It seemed like a good idea to post this question that came to me by email along with my answer. Here’s the question followed by my answer:
Q: “Why you are pre-mil rather than a-mil? What are a couple main points of contention?”
First, it’s a matter of hermeneutics. Like the issue of gender, there is lots of room to interpret Paul’s words in 1 Tim 2-3 as culturally relative, etc., but this kind of hermeneutical subjectivity is dangerous since there is then no reason to not apply the same rules to core doctrines. If Paul can turn his entire soteriology on whether Abraham was circumcized before or after he believed God (c.f. Rom 4); if complementarian eldership turns on just a couple of related passages like 1 Tim 3 and 1 Cor 11, then surely Rev 20 is decisive on the question of whether the millennium is going to be historical or spiritual? 6 times in Rev 20:2-7, once in each verse, an event is described along with specific chronological definition related to "the thousand years" (definite article in Greek). There is no ambiguity here as to whether John had in mind a specific period of time. "The thousand years" is 6 times repeated as the time period before which, during which, or after which specific events will take place. Nothing in the context indicates a non-historical fulfilment such as amillennialism argues. The amillennial interpretation arises out of a hermeneutical committment arrived at before one arrives at Rev 20. In other words, it is not exegetical.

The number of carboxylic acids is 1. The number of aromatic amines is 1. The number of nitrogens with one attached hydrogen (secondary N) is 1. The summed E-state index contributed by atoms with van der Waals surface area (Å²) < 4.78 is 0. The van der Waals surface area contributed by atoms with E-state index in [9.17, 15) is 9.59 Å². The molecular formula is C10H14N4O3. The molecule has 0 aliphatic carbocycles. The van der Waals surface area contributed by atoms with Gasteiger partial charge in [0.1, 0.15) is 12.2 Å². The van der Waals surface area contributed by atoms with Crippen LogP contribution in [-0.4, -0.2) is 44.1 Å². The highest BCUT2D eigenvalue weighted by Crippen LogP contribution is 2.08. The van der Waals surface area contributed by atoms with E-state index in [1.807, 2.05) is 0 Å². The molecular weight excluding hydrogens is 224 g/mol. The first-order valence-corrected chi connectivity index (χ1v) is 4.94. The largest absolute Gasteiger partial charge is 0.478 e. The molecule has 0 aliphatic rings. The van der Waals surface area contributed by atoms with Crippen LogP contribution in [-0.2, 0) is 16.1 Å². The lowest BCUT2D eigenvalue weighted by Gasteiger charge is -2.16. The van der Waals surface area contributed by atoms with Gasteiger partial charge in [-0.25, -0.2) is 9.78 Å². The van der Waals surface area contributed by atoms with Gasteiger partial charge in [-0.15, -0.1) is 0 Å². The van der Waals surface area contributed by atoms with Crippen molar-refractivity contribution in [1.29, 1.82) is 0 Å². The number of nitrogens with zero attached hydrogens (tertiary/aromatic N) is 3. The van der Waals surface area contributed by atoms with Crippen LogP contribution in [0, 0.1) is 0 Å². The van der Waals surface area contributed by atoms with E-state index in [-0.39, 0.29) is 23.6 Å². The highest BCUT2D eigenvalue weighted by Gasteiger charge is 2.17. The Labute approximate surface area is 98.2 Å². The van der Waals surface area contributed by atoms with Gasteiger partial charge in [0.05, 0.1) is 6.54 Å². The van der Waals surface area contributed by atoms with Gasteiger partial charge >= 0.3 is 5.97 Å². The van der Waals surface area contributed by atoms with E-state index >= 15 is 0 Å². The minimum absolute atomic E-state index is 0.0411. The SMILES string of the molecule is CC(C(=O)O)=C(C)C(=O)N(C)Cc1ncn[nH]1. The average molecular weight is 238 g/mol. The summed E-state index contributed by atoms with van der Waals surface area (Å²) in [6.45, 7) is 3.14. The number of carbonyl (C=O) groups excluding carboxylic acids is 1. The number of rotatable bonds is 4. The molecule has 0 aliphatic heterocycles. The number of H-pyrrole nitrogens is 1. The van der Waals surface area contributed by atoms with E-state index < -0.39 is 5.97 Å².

Moreover, in Rom 8:19 and 21, Creation itself is anthropomorphically described as longing for an event that best fits a premillennial interpretation. When exactly will Creation witness "the revealing of the sons of God"? This sounds like the resurrection. If so, it makes good sense of the passage to understand the setting "free from its bondage to corruption" and its obtaining "the freedom of the glory of the children of God" as gradual events taking place during the thousand year reign of Christ and His saints on this Earth. Likewise with 1 Cor 15:24-28. There seems to be an analogy here between what Creation will experience and what each believer experiences. The believer is freed from bondage to corruption (Rom 6:17-18; Rom 8:21) and undergoes a process of sanctification (Rom 6:22; Rom 8:21, 1 Cor 15:24-28, Rev 20:6b) before finally being released into perfect glorification (Rev 20:4, etc.; Rev 21:1).
These exegetical considerations are convincing to me. Furthermore, the arguments for amillennialism usually presented seem rather to be arguments AGAINST dispensationalism or futurism. That tactic creates a false dichotomy (that since the pre-trib rapture argument lacks exegetical support THE ONLY ALTERNATIVE must be amillennialism!) failing to recognize that there are other exegetical solutions to interpreting the thousand years without falling into a pre-trib rapture sort of dispensationalism. Namely, premillennial historicism (and perhaps post-trib futurism as well though it is less satisfying to me).
Hope this helps!